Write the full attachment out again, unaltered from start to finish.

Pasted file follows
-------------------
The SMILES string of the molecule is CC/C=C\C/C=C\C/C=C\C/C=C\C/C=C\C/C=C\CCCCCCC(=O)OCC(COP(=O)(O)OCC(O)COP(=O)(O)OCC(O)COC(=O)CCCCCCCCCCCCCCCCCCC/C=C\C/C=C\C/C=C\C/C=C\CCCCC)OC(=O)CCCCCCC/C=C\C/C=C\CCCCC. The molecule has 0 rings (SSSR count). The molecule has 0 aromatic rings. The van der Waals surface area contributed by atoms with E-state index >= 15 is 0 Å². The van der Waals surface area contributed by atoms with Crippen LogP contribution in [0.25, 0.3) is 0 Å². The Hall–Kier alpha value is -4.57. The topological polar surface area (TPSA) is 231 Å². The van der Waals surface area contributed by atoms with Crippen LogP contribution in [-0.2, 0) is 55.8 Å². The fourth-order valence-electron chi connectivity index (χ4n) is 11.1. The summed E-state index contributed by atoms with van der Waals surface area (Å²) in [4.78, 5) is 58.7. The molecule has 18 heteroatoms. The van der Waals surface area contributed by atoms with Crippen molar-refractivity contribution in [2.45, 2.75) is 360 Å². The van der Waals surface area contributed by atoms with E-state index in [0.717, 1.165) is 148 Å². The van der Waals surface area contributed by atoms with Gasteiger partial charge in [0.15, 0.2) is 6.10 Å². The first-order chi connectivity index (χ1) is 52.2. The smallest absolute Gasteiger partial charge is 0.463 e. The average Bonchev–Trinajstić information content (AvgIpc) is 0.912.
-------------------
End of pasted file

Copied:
The SMILES string of the molecule is CC/C=C\C/C=C\C/C=C\C/C=C\C/C=C\C/C=C\CCCCCCC(=O)OCC(COP(=O)(O)OCC(O)COP(=O)(O)OCC(O)COC(=O)CCCCCCCCCCCCCCCCCCC/C=C\C/C=C\C/C=C\C/C=C\CCCCC)OC(=O)CCCCCCC/C=C\C/C=C\CCCCC. The molecule has 0 rings (SSSR count). The molecule has 0 aromatic rings. The van der Waals surface area contributed by atoms with E-state index >= 15 is 0 Å². The van der Waals surface area contributed by atoms with Crippen LogP contribution in [0.25, 0.3) is 0 Å². The Hall–Kier alpha value is -4.57. The topological polar surface area (TPSA) is 231 Å². The van der Waals surface area contributed by atoms with Crippen LogP contribution in [-0.2, 0) is 55.8 Å². The fourth-order valence-electron chi connectivity index (χ4n) is 11.1. The summed E-state index contributed by atoms with van der Waals surface area (Å²) in [4.78, 5) is 58.7. The molecule has 18 heteroatoms. The van der Waals surface area contributed by atoms with Crippen molar-refractivity contribution in [2.45, 2.75) is 360 Å². The van der Waals surface area contributed by atoms with E-state index in [0.717, 1.165) is 148 Å². The van der Waals surface area contributed by atoms with Gasteiger partial charge in [0.15, 0.2) is 6.10 Å². The first-order chi connectivity index (χ1) is 52.2. The smallest absolute Gasteiger partial charge is 0.463 e. The average Bonchev–Trinajstić information content (AvgIpc) is 0.912.